Hence we are now faced with upgrading the NBN (our in-ground internet infrastructure) YET AGAIN with fibre after already paying like 60billion for fixing up the unfix-able copper in the ground (yes they bought copper and put more into the ground). AND they wonder why citizens are loosing ALL faith in the governments ability to plan/regulate industry.
          Last edited by theriddick; 22 June 2022, 08:42 PM.


          • #25
            @Michael Could you add a few box plots and line plots instead of the lengthy barplot?

            Box plots are good for visualizing minimum, average, maximum and variance. Line plots, on the other hand, can show the variations without having to scroll up and down.


            • #26
              This is infinitely better than it was in the past. A decade back, you could only get satellite Internet downloads. For uploads like even simple page requests you had to use old analog dial up modems. I have been with the only ISP available where I live for more than two decades now paying almost as much as this for a plainly terrible connection. They were "Charter" when I first setup the account, but are now known as "Spectrum" for whatever reason. I am keeping an eye on this. I would be overjoyed to give Charter/Spectrum the finger and take my limited money to anything else.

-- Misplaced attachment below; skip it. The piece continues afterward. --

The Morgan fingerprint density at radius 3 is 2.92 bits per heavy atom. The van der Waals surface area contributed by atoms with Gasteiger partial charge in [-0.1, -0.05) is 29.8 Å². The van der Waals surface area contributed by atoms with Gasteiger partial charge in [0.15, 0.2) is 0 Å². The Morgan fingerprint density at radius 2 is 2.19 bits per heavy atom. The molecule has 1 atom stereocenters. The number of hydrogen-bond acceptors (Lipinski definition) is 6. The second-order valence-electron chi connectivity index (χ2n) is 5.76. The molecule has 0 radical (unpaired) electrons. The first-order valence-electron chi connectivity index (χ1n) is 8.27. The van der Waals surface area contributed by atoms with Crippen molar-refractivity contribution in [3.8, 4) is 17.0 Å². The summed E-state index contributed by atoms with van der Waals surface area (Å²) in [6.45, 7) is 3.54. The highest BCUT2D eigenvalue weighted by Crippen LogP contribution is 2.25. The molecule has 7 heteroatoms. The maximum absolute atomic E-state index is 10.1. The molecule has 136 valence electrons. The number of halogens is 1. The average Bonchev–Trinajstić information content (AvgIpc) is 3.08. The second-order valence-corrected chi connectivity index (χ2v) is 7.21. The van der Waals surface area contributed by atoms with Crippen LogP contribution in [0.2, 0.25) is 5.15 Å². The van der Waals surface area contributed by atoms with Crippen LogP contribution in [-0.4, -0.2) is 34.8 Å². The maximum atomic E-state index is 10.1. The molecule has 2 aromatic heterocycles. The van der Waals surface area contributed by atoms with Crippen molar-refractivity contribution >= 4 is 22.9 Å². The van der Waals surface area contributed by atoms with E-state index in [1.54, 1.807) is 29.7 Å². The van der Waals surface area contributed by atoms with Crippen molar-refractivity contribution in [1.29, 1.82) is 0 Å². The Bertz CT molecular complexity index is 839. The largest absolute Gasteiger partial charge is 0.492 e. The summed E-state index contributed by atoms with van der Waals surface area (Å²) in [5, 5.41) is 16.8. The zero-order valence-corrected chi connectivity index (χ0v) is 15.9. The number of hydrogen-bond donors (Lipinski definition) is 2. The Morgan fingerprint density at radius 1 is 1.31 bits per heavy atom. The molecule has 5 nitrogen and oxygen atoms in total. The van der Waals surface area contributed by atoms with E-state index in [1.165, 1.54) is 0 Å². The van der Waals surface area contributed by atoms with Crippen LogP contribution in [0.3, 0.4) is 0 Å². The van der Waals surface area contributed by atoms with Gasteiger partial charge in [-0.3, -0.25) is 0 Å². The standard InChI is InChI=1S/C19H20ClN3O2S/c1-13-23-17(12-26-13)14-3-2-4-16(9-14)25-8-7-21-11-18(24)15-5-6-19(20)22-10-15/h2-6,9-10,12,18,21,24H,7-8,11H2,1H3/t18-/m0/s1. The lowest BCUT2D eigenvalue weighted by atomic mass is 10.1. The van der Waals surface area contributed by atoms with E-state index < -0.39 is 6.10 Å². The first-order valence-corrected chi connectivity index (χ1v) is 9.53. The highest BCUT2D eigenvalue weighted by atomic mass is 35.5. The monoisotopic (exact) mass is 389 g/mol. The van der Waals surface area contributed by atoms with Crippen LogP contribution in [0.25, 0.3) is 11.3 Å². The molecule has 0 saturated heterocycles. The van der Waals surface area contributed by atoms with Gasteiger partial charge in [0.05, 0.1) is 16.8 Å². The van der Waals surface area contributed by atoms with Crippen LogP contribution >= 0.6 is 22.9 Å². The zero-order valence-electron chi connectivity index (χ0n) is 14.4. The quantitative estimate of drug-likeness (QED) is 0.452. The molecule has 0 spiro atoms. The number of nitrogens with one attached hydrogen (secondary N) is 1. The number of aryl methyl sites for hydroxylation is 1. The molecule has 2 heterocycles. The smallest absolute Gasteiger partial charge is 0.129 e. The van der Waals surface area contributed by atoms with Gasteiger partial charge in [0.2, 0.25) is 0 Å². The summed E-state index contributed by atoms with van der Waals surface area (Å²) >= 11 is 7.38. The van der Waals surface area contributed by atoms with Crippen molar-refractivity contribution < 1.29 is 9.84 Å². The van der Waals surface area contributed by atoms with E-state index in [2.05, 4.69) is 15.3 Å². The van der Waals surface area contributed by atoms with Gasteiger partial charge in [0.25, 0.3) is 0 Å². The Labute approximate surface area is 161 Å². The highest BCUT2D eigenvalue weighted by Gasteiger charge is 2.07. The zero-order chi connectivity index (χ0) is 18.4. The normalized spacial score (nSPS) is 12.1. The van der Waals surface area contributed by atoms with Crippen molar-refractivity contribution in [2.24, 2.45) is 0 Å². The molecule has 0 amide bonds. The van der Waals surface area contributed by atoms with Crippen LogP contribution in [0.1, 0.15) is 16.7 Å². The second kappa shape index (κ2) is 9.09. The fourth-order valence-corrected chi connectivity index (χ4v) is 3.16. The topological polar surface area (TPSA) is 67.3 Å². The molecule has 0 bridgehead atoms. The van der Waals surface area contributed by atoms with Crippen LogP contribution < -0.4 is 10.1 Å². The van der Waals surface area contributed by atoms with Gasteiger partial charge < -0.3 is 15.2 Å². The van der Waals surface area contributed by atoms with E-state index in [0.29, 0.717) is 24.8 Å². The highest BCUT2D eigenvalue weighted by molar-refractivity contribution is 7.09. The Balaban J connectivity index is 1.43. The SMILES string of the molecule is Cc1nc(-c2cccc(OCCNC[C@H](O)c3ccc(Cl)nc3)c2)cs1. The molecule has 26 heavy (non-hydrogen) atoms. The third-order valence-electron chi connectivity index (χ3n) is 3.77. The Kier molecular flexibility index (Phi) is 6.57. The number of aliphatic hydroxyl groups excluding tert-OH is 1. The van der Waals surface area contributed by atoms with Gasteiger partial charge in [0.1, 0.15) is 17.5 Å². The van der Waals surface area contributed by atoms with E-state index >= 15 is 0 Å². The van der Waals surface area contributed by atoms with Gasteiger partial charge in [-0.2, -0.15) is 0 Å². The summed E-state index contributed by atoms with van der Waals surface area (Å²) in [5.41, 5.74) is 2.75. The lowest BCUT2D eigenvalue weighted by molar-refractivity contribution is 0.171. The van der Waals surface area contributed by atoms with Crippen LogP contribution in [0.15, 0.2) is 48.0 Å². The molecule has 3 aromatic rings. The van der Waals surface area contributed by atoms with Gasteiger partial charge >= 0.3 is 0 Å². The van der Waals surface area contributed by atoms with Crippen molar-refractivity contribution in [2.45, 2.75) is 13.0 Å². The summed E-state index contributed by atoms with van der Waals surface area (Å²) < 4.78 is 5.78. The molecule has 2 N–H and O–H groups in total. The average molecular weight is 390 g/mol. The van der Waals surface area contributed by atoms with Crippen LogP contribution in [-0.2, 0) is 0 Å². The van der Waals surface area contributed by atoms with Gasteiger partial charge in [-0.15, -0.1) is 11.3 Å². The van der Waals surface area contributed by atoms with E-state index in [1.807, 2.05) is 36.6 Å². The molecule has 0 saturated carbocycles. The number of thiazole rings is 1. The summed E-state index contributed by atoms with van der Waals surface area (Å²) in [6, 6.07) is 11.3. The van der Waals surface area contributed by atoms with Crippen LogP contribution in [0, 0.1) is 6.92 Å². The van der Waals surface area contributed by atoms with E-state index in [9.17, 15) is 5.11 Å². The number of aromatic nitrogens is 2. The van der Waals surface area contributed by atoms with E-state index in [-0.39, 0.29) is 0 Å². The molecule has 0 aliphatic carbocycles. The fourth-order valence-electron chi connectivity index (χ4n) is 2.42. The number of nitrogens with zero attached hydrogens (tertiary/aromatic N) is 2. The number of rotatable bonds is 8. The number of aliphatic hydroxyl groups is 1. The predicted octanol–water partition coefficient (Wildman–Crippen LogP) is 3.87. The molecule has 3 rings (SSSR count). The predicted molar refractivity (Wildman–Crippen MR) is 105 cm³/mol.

Thanks for the article. Have a nice day.
              Last edited by OmniNegro; 23 June 2022, 12:35 AM. Reason: Typos.


              • #27
                It's better than nothing if you live out in the woods I guess. Even the cheapest fiber here is faster than this and I'm in a rural area. When you add in the cost of the hardware, it's not worth it if you have services in your area.


                • #28
                  We had a medium-size LAN party some weeks ago (yes, a LAN party as in "380+ people gathering with their computers in a big hall and playing games for 3 days straight")

                  The local DSL provider (Vodafone) was total crap, and with almost 400 concurrent users it went pretty badly: disconnects, latencies up to hundreds of ms, etc.

                  One of the participants lived ~2km from the venue and has a Starlink subscription. Since it was already expected that there would be Internet issues, he brought his dish with him the day before and it was installed on the roof. Starlink support was very helpful and forthcoming with lifting the geo-blocking for the weekend.